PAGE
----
You can also cut down on your cumulative risk if you choose to travel – don’t also dine indoors or attend a crowded event if you’re choosing to fly by plane, said said Dr. Leana Wen, an emergency room physician and visiting professor at George Washington University’s Milken Institute of Public Health.
And stay distant from others when you’re waiting at the gate, picking up your luggage or standing in the taxi line.
What should I do after I travel?
The CDC says you should quarantine for 14 days after you arrive at your destination.
During this time, you should take your temperature twice a day and monitor yourself for a fever. You should also avoid contact with others – so don’t go into work or school – and stay off public transportation.
Some states allow travelers to “test out” of the quarantine – but this varies by region. It’s best to check with the local authorities to see what precautions they have in place to stop the spread.
Should I wear a face mask in public?
Many states mandate their use indoors.
While face masks weren’t initially recommended – partly out of fears that wearers would feel a false sense of security by wearing them – they’ve since been proven effective in preventing the spread of coronavirus.
You should wear a face mask when you’re indoors and anywhere in public where social distancing measures are difficult to maintain, according to CDC guidelines. This includes places like grocery stores, schools or crowded sidewalks. Health officials still suggest you wear a cloth face mask instead of an N95 respirator.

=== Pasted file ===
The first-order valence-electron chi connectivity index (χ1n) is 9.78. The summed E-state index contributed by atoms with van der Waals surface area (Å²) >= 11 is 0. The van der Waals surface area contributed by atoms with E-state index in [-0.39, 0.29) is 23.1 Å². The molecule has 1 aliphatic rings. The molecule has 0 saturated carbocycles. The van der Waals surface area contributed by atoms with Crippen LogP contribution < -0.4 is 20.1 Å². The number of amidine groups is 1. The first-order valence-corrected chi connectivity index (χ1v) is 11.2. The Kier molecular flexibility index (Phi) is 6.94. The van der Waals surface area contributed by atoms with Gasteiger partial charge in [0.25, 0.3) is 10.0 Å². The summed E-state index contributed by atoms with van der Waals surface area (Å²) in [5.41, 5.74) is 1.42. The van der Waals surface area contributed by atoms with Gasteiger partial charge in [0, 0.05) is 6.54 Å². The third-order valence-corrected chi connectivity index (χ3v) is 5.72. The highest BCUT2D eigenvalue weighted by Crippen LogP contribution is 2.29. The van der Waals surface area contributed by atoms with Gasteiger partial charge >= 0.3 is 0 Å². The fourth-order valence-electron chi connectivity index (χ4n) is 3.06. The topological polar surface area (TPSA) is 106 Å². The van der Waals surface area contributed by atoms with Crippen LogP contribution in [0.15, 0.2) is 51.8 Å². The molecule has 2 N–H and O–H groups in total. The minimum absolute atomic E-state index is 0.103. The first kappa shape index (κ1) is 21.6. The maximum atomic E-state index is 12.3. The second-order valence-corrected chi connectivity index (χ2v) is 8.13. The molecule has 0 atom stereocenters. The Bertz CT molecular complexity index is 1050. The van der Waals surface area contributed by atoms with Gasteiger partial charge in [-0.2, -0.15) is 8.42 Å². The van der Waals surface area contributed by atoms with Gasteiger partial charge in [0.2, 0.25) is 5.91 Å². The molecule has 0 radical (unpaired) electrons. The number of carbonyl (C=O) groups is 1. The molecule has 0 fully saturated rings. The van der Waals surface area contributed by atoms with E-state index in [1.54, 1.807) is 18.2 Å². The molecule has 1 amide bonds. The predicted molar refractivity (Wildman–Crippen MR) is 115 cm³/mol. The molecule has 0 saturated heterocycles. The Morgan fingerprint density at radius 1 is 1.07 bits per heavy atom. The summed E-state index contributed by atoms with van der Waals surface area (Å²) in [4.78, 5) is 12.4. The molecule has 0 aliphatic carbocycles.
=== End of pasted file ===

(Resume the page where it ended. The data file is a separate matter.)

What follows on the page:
You do not need to wear a mask if you’re outside and can keep ample distance from other people, Wen, the emergency room physician, said.
What’s the right way to wear a mask?
A mask should cover your mouth and nose and fit snugly around your face. (Learn more about the right and wrong ways to wear a mask here.)
Masks are thought to prevent the wearer from breathing out droplets that contain the virus and, as more recent evidence shows, protect the wearer from other people’s droplets if they’re not wearing a mask.
Can I go to the doctor or dentist?
You can, but some health experts think you should stay home unless you have an urgent appointment or are seeking help due to Covid-19 symptoms.
But it’s important not to put off health concerns if you have them, said Dr. Amesh Adalja, a senior scholar at the Johns Hopkins University Center for Health Security. Your existing health issues could worsen during the pandemic if you don’t seek care for them.
If you do have a critical appointment, ask your provider about telehealth appointments that don’t require you to come into an office.
And if you think you’re experiencing Covid-19 symptoms, call a physician before showing up at an office so you don’t put yourself and others at a higher risk of infection.
Family & Friends
Who can I see right now?
Right now, the safest people to hang out with are the people you already live with. People who live outside of your home could expose you to Covid-19, or vice versa.